When I was approached by Gabriella Souza of Baltimore Magazine, I expected an interview like most others, with all of the usual questions and answers. Gabriella’s approach, however, was anything but typical.

Gabriella was already familiar with my work before coming by for what would turn out to be only the initial studio visit. Her questions were not only in-depth, but had me thinking about my work and articulating my process to her in a way that only happens with people who have a genuine interest in the work and respond to it in very special, personal ways. Our conversations were instantly intriguing for both of us, and I looked forward to every one. Gabriella kept in touch throughout the process of organizing and arranging the exhibition, even visiting the gallery while we sequenced and hung the work. I loved sharing this part of the creative process with her while discussing the creation of the work itself.

I LOVE how the article came out!!!  Gabriella’s writing is wonderful, and I was very impressed with how she managed to weave so many different elements into one piece. I also love the layout- I think it is graphically well done, the font they used for the title is very cool, and I’m very happy with the images they chose to include. I’m also thrilled with the portraits shot specifically for the piece. My longtime assistant, student,  and dear friend Cory Donovan is a frequent contributor to Baltimore Magazine, and it was fitting that they gave him the assignment to photograph me for the article. Cory coordinated with the magazine’s art director Amanda White-Iseli and myself to come up with some very cool ideas for how to approach the shoot, and I think it all paid off in the end. They featured him on the “Contributor Page” (see below) for the piece, with a little blurb about the images:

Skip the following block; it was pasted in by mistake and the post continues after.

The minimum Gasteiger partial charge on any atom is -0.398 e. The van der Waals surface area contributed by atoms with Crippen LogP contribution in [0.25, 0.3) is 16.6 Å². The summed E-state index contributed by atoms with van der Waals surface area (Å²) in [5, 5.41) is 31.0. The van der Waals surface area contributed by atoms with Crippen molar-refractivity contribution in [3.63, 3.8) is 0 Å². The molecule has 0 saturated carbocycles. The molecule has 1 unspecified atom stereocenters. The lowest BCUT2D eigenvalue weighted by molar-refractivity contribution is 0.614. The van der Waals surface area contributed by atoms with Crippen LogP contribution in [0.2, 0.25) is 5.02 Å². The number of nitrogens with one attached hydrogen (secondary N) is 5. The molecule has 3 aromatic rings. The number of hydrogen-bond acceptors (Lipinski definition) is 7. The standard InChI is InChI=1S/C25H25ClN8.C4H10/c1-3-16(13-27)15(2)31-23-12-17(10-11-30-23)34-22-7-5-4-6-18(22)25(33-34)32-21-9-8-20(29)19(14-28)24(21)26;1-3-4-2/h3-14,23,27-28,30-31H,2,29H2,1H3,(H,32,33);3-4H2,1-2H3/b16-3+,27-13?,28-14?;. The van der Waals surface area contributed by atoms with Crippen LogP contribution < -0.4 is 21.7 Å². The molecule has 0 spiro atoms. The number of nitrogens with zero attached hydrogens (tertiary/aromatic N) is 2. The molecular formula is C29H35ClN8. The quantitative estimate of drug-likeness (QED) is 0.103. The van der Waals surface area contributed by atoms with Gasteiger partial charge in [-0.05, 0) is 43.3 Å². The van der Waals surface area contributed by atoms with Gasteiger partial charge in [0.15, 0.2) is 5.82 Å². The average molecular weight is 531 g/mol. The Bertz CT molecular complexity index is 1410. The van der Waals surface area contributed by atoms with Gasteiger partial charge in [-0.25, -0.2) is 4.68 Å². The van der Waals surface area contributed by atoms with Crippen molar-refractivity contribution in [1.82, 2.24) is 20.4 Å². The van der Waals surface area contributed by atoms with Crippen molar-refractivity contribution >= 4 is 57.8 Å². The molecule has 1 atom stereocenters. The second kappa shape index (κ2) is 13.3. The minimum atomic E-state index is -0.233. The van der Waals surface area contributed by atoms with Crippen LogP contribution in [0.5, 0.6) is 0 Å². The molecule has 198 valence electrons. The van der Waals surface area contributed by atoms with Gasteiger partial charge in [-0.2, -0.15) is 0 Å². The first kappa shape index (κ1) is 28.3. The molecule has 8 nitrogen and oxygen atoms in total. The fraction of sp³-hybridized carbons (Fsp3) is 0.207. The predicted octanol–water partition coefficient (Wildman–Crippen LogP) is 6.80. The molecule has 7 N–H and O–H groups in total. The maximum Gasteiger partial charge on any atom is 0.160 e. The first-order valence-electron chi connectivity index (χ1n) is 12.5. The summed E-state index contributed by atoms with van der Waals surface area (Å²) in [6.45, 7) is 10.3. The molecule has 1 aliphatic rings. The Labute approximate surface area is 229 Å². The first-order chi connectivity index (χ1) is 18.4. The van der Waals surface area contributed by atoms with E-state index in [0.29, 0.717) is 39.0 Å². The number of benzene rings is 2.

“I wanted the materials she works with to become visual elements that echoed those of her mirror work”, he says. “She sits in front of the large mirror she photographs into, and you can see various details of the studio surrounding her”.